Continuing with the discussion of fresh hops, and delving into the archives again, here are excerpts from a connected pair of posts from 2013. I’m reposting them because there continues to exist a kind of fresh-hop fundamentalism in which the only “authentic” fresh hop beers are the ones made exclusively with fresh hops. There’s a reason this is ill-advised; when used to bitter a beer, fresh hops very often add a note of boiled vegetables (since that’s what they are) and can result in a note of decay, like compost. If you want the fullness of that fresh hop flavor and aroma, you need to use to use conventional hops to bitter a beer. From there, theories vary. Read on for more.
|A Crystal Gayle Goschie, poured yesterday (Sept 29).|
I inquired with a group of brewers that really seem to reliably produce excellent fresh hop beers to see what they had to say. What were their methods? My working theory is that using fresh hops throughout the boil–once seen as the only “true” method–added too much vegetable matter and created the compost note. I couched my question from that perspective and found some agreement. Here’s Laurelwood’s Vasilios Gletsos:
“When I moved to Mactarnahan’s/Pyramid/PBCo, I didn’t have the flexibility to use fresh hops on the hot side [the kettle], so I devised a plan to add them in secondary/conditioning tanks. We did this as whole flower breweries (Deschutes or Sierra Nevada before torpedo) do: stuffed into mesh bags and tied them to the bottom of the vessel (in our case, since we didn’t have tank hooks, we cleaned up heavy chunks of stainless and tied then to that). This gave the best, “Fresh Squeezed” flavor I have ever gotten from fresh hops. A beautiful mix of peach fruit cup with a touch of tea, and an unparalleled horticultural mouthfeel (if that makes sense).”
But wait–not so fast! I also spoke to one of those “whole flower” breweries, Deschutes. (Most breweries, especially larger ones, use pellets, which are more compact.) Brewer Cam O’Connor does use them on the “hot side,” though only very late, for some of their fresh hop beers:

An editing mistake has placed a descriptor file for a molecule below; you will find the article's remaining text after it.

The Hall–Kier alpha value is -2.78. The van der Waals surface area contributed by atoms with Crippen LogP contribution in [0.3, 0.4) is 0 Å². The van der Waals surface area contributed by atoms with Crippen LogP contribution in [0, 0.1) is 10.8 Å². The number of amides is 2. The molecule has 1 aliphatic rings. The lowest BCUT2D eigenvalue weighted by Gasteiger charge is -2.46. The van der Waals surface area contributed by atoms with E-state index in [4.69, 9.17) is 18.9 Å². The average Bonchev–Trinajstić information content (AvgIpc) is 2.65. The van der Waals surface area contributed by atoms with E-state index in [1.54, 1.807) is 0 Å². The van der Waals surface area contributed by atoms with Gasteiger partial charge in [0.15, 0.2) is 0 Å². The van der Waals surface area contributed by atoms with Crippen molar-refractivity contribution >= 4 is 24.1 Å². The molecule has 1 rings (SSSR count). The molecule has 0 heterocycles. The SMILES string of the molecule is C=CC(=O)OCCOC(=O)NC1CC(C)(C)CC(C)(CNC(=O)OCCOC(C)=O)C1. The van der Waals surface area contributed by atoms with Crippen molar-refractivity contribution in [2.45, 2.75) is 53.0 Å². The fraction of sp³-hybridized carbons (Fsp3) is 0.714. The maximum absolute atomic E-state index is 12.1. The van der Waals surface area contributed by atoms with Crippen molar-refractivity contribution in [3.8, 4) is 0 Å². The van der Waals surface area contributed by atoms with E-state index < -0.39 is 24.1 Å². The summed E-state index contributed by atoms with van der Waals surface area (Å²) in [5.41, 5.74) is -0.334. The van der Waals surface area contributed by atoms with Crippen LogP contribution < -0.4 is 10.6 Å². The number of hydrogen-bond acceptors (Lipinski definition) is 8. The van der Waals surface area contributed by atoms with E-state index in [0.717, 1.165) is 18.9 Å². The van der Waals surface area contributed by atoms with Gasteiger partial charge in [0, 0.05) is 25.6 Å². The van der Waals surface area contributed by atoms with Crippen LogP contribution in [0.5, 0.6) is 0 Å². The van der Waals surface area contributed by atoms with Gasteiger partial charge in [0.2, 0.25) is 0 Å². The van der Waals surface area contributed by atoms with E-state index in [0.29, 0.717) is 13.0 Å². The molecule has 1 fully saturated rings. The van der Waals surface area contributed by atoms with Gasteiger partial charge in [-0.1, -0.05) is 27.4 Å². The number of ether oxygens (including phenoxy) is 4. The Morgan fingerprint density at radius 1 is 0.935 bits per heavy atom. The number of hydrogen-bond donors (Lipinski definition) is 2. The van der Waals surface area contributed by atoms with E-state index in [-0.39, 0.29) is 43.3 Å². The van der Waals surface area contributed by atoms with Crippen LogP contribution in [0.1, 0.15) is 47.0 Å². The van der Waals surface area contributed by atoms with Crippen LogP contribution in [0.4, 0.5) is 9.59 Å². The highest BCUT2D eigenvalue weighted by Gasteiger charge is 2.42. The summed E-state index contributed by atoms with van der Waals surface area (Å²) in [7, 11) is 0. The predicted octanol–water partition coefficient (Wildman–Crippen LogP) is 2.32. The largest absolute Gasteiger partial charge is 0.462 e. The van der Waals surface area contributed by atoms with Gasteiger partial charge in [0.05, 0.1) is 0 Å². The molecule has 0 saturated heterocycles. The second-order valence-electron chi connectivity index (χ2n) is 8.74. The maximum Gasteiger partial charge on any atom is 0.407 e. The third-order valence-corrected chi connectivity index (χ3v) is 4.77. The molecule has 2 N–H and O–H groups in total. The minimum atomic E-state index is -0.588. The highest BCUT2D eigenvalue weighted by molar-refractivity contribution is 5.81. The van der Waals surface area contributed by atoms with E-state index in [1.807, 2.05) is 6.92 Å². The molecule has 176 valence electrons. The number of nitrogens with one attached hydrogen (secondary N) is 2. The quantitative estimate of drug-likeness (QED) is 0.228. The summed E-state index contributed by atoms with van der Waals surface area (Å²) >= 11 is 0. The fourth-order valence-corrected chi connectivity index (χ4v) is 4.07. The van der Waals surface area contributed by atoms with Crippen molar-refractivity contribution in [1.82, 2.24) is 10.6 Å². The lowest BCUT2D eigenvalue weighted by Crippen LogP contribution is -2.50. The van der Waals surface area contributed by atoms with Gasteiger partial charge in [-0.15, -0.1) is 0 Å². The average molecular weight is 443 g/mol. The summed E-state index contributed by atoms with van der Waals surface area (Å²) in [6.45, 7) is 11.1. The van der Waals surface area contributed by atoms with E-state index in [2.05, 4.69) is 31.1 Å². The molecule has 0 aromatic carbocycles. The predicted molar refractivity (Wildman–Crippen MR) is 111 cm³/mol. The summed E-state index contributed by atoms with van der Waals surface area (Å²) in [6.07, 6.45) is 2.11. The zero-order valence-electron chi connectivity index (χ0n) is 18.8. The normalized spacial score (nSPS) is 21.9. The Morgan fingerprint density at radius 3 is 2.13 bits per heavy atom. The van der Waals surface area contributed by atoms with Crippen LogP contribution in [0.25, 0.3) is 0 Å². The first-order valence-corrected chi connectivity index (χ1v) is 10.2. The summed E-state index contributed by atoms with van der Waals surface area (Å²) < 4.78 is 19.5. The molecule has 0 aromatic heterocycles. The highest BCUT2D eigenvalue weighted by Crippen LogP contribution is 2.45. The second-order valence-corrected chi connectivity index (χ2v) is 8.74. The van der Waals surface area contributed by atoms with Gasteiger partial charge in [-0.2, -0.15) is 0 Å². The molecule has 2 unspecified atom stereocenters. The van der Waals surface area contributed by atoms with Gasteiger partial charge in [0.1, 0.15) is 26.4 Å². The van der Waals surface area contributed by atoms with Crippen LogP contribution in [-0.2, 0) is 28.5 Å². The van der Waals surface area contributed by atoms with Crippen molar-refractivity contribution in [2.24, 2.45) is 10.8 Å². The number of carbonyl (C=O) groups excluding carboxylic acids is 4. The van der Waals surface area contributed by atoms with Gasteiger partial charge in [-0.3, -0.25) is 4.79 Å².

“This hop addition happens in the hot wort, usually in the kettle or in the hopback, where wort is transferred onto the hops. The impact we are looking for here is a nice juicy in-your-face hop aroma and flavor without a lot of vegetative flavors. Hop Trip and Chasin freshies are both made using the hot side hop additions.”
But he agreed that “cold-side” fresh hopping has its place, as well.
“This method is very similar to traditional dry hopping except you are using fresh/wet hops to dry hop the beer in the bright beer tank. The impact from this method is usually potent in aroma and flavor and can pick up some of the vegetative qualities from the fresh hop. We make some of the pub beers using this method. It is very difficult to do on a large scale so the pubs work very well. Fresh Hop Mirror Pond is made using this method.”
You note that Cam mentioned picking up a “vegitative note” even in the bright tank? Vasili agreed and offered a recommendation:
“Don’t leave it on the hops too long (48-72 hours seems good) before racking it off, which limits contact with the vegetal matter and may be contributing to the [unpleasant] flavors.”
Writing for Gigantic, Van Havig added a point I’d never considered–oil content.
I think it really all lies in hop choice. The higher oil hops seem to make better fresh hop beers. This makes intuitive sense, of course. But it really is the case that you have to start with the right raw materials. After that, I think boiling is a bad idea. It extracts things you don’t want, and potentially drives off oil. So late additions – hop back generally – is where it’s at. When we make them, we add a little bit of a known Bittering hop at the start of boil, and then ALL of the wet hops go in the hop back. We use a lot – 200+ lbs for 15 BBLs. If we need to “touch it up” with dry hops, we use a light hand (1/4 lb / bbl or so).”
Another factor Double Mountain’s Matt Swihart points out is how dangerously perishable fresh hops are.
I think it is those situations where the stinky, vegetative, musty aromas pop up in some wet hop beers. From my perspective, you simply can’t use non-dried hops more than 12-24 hours after picking, unless you can spread them out in a cooler, and keep ‘em cold.
One of main issues, he points out, resonates with Van’s point about oil content:
Unfortunately the high moisture and oil content at harvest also starts to breakdown and physically compost once the vine is cut.
Which suggests that the sooner they get into the wort/beer, the better. (This gives Oregon brewers a real advantage–Portland-area breweries are 45 minutes from the hop fields.) I’ll have a full guest post from Matt tomorrow that gives one of the best descriptions of the care and tending of fresh hops I’ve ever read.
As with all things brewing, there are different methods and approaches. Matt recommends using traditional kilned hops in the conditioning tank along with wet hops, while Vasili cautions against it. (For Matt, the combo is “pleasing” while to Vasili it’s “distracting.”) Your experiences may vary. A consensus seems to be forming around adding the hops later rather than earlier. In addition, use the freshest possible fresh hops and hops with high oil content.
After that? Probably pray to Ninkasi that the crop was good and the oils rich and vibrant. There’s a certain bit of alchemy in the process that makes fresh hop beers a bit of a mystery.